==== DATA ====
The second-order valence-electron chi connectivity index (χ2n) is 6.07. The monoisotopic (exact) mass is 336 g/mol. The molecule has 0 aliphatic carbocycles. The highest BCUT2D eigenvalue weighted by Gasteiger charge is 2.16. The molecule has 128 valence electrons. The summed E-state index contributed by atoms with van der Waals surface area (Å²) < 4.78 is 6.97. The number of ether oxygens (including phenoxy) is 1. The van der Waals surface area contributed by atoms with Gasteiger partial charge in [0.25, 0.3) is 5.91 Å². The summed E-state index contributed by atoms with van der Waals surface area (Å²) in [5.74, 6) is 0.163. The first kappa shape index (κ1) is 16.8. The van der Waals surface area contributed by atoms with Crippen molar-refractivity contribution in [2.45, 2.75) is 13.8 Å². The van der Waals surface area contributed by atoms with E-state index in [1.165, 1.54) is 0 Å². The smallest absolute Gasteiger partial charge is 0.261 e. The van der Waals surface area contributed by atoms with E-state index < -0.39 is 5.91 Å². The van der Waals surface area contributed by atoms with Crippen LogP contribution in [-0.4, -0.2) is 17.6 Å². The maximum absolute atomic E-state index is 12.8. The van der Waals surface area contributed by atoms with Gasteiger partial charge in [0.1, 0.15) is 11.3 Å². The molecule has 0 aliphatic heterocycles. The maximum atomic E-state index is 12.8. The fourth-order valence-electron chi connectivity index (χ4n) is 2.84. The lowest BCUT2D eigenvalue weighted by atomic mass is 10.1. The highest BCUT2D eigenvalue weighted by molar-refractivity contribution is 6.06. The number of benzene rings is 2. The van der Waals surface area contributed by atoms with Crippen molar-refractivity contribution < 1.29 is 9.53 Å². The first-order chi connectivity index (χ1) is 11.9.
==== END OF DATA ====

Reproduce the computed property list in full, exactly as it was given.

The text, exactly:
The second-order valence-electron chi connectivity index (χ2n) is 6.07. The monoisotopic (exact) mass is 336 g/mol. The molecule has 0 aliphatic carbocycles. The highest BCUT2D eigenvalue weighted by Gasteiger charge is 2.16. The molecule has 128 valence electrons. The summed E-state index contributed by atoms with van der Waals surface area (Å²) < 4.78 is 6.97. The number of ether oxygens (including phenoxy) is 1. The van der Waals surface area contributed by atoms with Gasteiger partial charge in [0.25, 0.3) is 5.91 Å². The summed E-state index contributed by atoms with van der Waals surface area (Å²) in [5.74, 6) is 0.163. The first kappa shape index (κ1) is 16.8. The van der Waals surface area contributed by atoms with Crippen molar-refractivity contribution in [2.45, 2.75) is 13.8 Å². The van der Waals surface area contributed by atoms with E-state index in [1.165, 1.54) is 0 Å². The smallest absolute Gasteiger partial charge is 0.261 e. The van der Waals surface area contributed by atoms with E-state index < -0.39 is 5.91 Å². The van der Waals surface area contributed by atoms with Crippen LogP contribution in [-0.4, -0.2) is 17.6 Å². The maximum absolute atomic E-state index is 12.8. The van der Waals surface area contributed by atoms with Gasteiger partial charge in [0.1, 0.15) is 11.3 Å². The molecule has 0 aliphatic heterocycles. The maximum atomic E-state index is 12.8. The fourth-order valence-electron chi connectivity index (χ4n) is 2.84. The lowest BCUT2D eigenvalue weighted by atomic mass is 10.1. The highest BCUT2D eigenvalue weighted by molar-refractivity contribution is 6.06. The number of benzene rings is 2. The van der Waals surface area contributed by atoms with Crippen molar-refractivity contribution < 1.29 is 9.53 Å². The first-order chi connectivity index (χ1) is 11.9.